By Tony Collins
The Department for Work and Pensions has confirmed that the executive director of the Major Projects Authority, David Pitchford, is to take interim charge of the delivery of Universal Credit, starting this week, says Government Computing.
Pitchford will stay initially for a three-month stint until a permanent replacement is appointed. He joins DWP’s CIO Andy Nelson, who was previously at the Ministry of Justice, in helping to oversee the Universal Credit project.
Pitchford and Nelson are jointly taking the place of Philip Langsdale, DWP’s highly respected CIO, who passed away just before Christmas last year.
The Daily Telegraph and Independent have portrayed Pitchford’s appointment as a sign that Universal Credit is in trouble. The Telegraph’s headline on Monday was
Welfare reforms in doubt as troubleshooter takes over
And the Independent reported that:
“Ministers have been forced to draft in one of the Government’s most experienced trouble-shooters to take charge of the troubled Universal Credit programme – amid fears the complex new system could backfire.”
But DWP officials say Pitchford’s appointment is not a sign Universal Credit is behind schedule.
A DWP spokesperson said, “David Pitchford will be temporarily leading Universal Credit following the death of Philip Langsdale at Christmas. This move will help ensure the continued smooth preparation for the early rollout of Universal Credit in Manchester and Cheshire in April. A recruitment exercise for a permanent replacement will be starting shortly.”
In Pitchford’s absence, the day-to-day running of the Major Projects Authority will be handled by Juliet Mountford and Stephen Mitchell, with oversight from government chief operating officer Stephen Kelly. Pitchford will retain overall responsibility for the MPA’s activities, says Government Computing.
On the face of it Pitchford’s appointment is a clever move: the Cabinet Office now has a senior insider at the DWP who can report back on the state of the Universal Credit project.
Francis Maude, who is the Cabinet Office minister in change of efficiency and is trying to distance the government from from Labour’s IT disasters, is almost openly worried about the smell that could come from a failure of the Universal Credit project.
DWP secretary of state Iain Duncan Smith keeps reassuring his ministerial colleagues that critics are ill-formed and all is well with the project. But it is not clear whether he has an overly positive interpretation of the facts or understands the complexities of the project and all that could go wrong.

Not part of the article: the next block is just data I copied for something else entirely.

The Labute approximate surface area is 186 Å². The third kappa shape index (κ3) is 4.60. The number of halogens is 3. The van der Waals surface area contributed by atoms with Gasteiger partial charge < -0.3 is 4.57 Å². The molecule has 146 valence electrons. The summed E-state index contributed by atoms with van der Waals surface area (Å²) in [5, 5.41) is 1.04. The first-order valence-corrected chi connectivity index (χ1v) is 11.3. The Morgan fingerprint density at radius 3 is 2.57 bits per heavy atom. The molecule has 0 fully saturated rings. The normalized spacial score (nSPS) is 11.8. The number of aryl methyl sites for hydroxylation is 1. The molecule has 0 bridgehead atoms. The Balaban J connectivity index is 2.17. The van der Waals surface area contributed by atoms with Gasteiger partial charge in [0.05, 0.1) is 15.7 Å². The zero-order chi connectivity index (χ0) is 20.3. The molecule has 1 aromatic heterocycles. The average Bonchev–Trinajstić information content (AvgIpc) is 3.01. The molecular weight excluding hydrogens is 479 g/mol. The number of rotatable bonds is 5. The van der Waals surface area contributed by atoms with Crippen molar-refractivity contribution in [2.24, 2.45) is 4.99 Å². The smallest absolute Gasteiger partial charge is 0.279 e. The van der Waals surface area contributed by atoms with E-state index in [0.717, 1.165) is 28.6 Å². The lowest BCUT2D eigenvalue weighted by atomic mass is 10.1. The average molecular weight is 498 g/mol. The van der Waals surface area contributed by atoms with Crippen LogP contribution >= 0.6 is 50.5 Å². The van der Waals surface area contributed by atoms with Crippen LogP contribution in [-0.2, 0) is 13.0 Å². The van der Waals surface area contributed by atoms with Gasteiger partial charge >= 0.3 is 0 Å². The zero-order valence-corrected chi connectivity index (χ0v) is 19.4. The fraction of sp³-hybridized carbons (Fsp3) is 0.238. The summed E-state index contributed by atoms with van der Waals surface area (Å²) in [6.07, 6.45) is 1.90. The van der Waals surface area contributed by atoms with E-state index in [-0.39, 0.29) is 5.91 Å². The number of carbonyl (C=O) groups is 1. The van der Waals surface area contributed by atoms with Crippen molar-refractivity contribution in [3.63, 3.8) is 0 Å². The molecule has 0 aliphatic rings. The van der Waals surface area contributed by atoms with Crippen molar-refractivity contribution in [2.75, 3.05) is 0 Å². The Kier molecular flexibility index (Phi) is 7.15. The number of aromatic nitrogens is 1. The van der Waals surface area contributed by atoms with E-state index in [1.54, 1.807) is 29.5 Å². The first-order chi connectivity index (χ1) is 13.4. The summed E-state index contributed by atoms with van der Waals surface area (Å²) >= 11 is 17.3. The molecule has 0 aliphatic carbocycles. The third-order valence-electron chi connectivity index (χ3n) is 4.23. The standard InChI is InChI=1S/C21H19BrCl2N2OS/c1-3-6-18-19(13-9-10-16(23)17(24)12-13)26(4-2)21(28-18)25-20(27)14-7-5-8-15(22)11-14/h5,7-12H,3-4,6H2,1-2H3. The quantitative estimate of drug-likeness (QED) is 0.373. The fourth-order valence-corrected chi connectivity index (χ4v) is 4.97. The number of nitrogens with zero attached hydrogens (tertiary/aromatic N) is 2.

Even officials at HMRC are having difficulty understanding some of the detailed technical lessons from the work so far on RTI – Real-time information. Although RTI does not need Universal Credit to succeed, Universal Credit is dependent on RTI.
With much conflicting information within government over the state of the Universal Credit project – which is compounded by DWP’s refusal under FOI to publish several consultancy reports it has commissioned on the scheme – it is useful for the Cabinet Office to have the highly experienced and much respected Australian David Pitchford run Universal Credit.
Pitchford is a much-valued civil servant in part because he is straight-talking. He said in 2011 that government projects failed because of:
– Political pressure
– No business case
Since he made this speech, and it was reported, Pitchford has become a little more guarded about what he says in public. The longer he stays in the innately secretive UK civil service, the more guarded he seems to become but he is still one the best assets the Cabinet Office has. His main advantage is his independence from government departments.
Potential for a conflict of interest?
The Major Projects Authority exists to provide independent oversight of big projects that could otherwise fail. Regularly it is in polite conflict with departments over the future direction of questionable projects and indeed whether they should come under the scrutiny of the MPA at all.
Pitchford’s taking over of Universal Credit, even on an interim basis, raises questions about whether he can ever be seen in future as an independent scrutineer of the project. According to The Independent, Pitchford will report directly to Iain Duncan Smith – bypassing the DWP’s permanent secretary Robert Devereux.
Once his secondment to the DWP ends Pitchford may wish to criticise aspects of the project. Can he do so with the armour of independence having run the project? Would he have the authority to delay Universal Credit’s introduction?
Pitchford is now an integral part of Universal Credit. He is in the position of the local government ombudsman who is seconded to a local authority, or an auditor at the National Audit Office who sits on the board of a government department. If a big project at the department goes wrong, the permanent secretary can say to the NAO: “Well you had a representative on our board. Are you in a position to criticise us?”
The MPA does a good job largely because it is independent of departments. There are signs that it is intervening to stop failing projects or put them on a more secure footing. Can the MPA remain independent of departments if its head has been seconded to a department?
On the other hand Francis Maude is likely to receive an account of how Universal Credit is going. And the Universal Credit project will have the benefit of an external, independent scrutineer as its head.
But if the MPA and Universal Credit are inextricably linked how can the MPA do its job of being an independent regulator of big IT projects including Universal Credit?